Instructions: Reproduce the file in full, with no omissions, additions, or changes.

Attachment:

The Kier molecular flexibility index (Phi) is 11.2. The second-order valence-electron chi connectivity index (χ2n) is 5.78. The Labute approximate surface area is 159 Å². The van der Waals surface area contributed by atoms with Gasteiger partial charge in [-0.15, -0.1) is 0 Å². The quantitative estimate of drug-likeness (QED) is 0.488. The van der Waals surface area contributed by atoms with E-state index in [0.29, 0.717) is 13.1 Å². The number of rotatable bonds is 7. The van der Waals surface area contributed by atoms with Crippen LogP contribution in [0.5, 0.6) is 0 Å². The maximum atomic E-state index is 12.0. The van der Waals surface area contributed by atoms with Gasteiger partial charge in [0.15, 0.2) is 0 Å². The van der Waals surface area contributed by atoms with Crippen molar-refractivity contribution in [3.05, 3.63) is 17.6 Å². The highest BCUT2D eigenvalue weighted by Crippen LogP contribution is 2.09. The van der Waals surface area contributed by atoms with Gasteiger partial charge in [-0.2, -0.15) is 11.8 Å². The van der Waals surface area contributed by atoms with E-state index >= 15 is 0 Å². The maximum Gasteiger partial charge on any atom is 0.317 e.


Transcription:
The Kier molecular flexibility index (Phi) is 11.2. The second-order valence-electron chi connectivity index (χ2n) is 5.78. The Labute approximate surface area is 159 Å². The van der Waals surface area contributed by atoms with Gasteiger partial charge in [-0.15, -0.1) is 0 Å². The quantitative estimate of drug-likeness (QED) is 0.488. The van der Waals surface area contributed by atoms with E-state index in [0.29, 0.717) is 13.1 Å². The number of rotatable bonds is 7. The van der Waals surface area contributed by atoms with Crippen LogP contribution in [0.5, 0.6) is 0 Å². The maximum atomic E-state index is 12.0. The van der Waals surface area contributed by atoms with Gasteiger partial charge in [0.15, 0.2) is 0 Å². The van der Waals surface area contributed by atoms with Crippen molar-refractivity contribution in [3.05, 3.63) is 17.6 Å². The highest BCUT2D eigenvalue weighted by Crippen LogP contribution is 2.09. The van der Waals surface area contributed by atoms with Gasteiger partial charge in [-0.2, -0.15) is 11.8 Å². The van der Waals surface area contributed by atoms with E-state index >= 15 is 0 Å². The maximum Gasteiger partial charge on any atom is 0.317 e.